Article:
Then, start writing. Ideally your pillar content should be long-form, meaning 2000 words or more. You’ll need that kind of length to splinter off enough smaller articles.

Create Subtopics

How you create subtopics is different for everyone.

Some people like to map out a list of complimentary topics for every pillar topic beforehand. Others, like me, prefer to start writing and let the subtopics naturally appear. 

Regardless of which route you take, you will invariably be writing along and stumble upon a topic where you think “I should probably explain that more.” BAM. That’s a sub-topic.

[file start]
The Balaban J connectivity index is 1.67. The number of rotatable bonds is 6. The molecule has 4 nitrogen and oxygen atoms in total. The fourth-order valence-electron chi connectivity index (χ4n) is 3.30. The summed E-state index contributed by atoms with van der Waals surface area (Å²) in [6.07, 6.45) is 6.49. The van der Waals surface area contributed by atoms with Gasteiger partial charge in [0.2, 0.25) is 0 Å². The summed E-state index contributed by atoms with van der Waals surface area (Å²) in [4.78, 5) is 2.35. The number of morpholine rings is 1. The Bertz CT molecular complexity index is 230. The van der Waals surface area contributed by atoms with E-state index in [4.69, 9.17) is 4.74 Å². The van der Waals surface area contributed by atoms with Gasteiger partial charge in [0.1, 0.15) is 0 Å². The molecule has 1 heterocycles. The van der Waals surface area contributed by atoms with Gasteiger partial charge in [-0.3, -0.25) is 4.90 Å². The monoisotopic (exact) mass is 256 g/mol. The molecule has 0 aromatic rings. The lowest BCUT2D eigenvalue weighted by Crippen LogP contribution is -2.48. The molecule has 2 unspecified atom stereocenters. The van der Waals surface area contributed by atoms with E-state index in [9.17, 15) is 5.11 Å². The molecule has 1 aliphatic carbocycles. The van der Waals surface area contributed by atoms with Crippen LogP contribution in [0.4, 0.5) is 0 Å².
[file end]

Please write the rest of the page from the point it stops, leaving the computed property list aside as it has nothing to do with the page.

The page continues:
These subtopics are naturally going to be shorter than your pillar content, but make them long enough that they’re worth your while. Aim for at least 500 words in the article, but try to cap it at 1500. If it’s longer than that, consider making it it’s own topic cluster.

Although Google loves long-form content, they’re also big fans of shorter articles that are hyper-focused on long-tail keywords. These types of articles don’t get a ton of clicks, but they’re super easy to rank for and can also appear as “rich snippets.” 

None of them will provide a ton of traffic to your site, but in aggregate, you can really beef up the authority of your site.

Sometimes, you have these smaller articles on your site and don’t even know it yet. Create the pillar content and look around in your site for articles that are more indepth on some of your sub points.

Insert Corresponding Links